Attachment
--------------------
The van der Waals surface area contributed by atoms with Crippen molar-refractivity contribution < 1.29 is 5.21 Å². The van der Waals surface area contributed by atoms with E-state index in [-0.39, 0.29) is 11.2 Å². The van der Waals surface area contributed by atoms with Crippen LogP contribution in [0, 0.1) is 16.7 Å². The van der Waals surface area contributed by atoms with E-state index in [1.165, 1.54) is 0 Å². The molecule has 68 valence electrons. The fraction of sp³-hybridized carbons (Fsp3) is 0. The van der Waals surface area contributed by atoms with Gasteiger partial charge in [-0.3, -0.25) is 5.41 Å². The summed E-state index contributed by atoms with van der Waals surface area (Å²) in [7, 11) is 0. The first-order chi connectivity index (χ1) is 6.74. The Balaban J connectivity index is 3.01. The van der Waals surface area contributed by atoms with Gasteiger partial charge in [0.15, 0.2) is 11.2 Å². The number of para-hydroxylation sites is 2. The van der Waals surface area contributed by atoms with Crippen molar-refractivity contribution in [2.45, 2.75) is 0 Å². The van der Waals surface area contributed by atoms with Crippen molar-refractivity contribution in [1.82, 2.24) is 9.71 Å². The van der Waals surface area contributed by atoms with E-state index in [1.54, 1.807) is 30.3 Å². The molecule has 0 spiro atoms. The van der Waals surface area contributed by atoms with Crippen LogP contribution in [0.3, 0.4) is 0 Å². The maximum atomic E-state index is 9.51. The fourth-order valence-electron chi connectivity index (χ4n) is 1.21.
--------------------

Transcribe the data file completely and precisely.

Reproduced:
The van der Waals surface area contributed by atoms with Crippen molar-refractivity contribution < 1.29 is 5.21 Å². The van der Waals surface area contributed by atoms with E-state index in [-0.39, 0.29) is 11.2 Å². The van der Waals surface area contributed by atoms with Crippen LogP contribution in [0, 0.1) is 16.7 Å². The van der Waals surface area contributed by atoms with E-state index in [1.165, 1.54) is 0 Å². The molecule has 68 valence electrons. The fraction of sp³-hybridized carbons (Fsp3) is 0. The van der Waals surface area contributed by atoms with Gasteiger partial charge in [-0.3, -0.25) is 5.41 Å². The summed E-state index contributed by atoms with van der Waals surface area (Å²) in [7, 11) is 0. The first-order chi connectivity index (χ1) is 6.74. The Balaban J connectivity index is 3.01. The van der Waals surface area contributed by atoms with Gasteiger partial charge in [0.15, 0.2) is 11.2 Å². The number of para-hydroxylation sites is 2. The van der Waals surface area contributed by atoms with Crippen molar-refractivity contribution in [2.45, 2.75) is 0 Å². The van der Waals surface area contributed by atoms with Crippen molar-refractivity contribution in [1.82, 2.24) is 9.71 Å². The van der Waals surface area contributed by atoms with E-state index in [1.54, 1.807) is 30.3 Å². The molecule has 0 spiro atoms. The van der Waals surface area contributed by atoms with Crippen LogP contribution in [0.3, 0.4) is 0 Å². The maximum atomic E-state index is 9.51. The fourth-order valence-electron chi connectivity index (χ4n) is 1.21.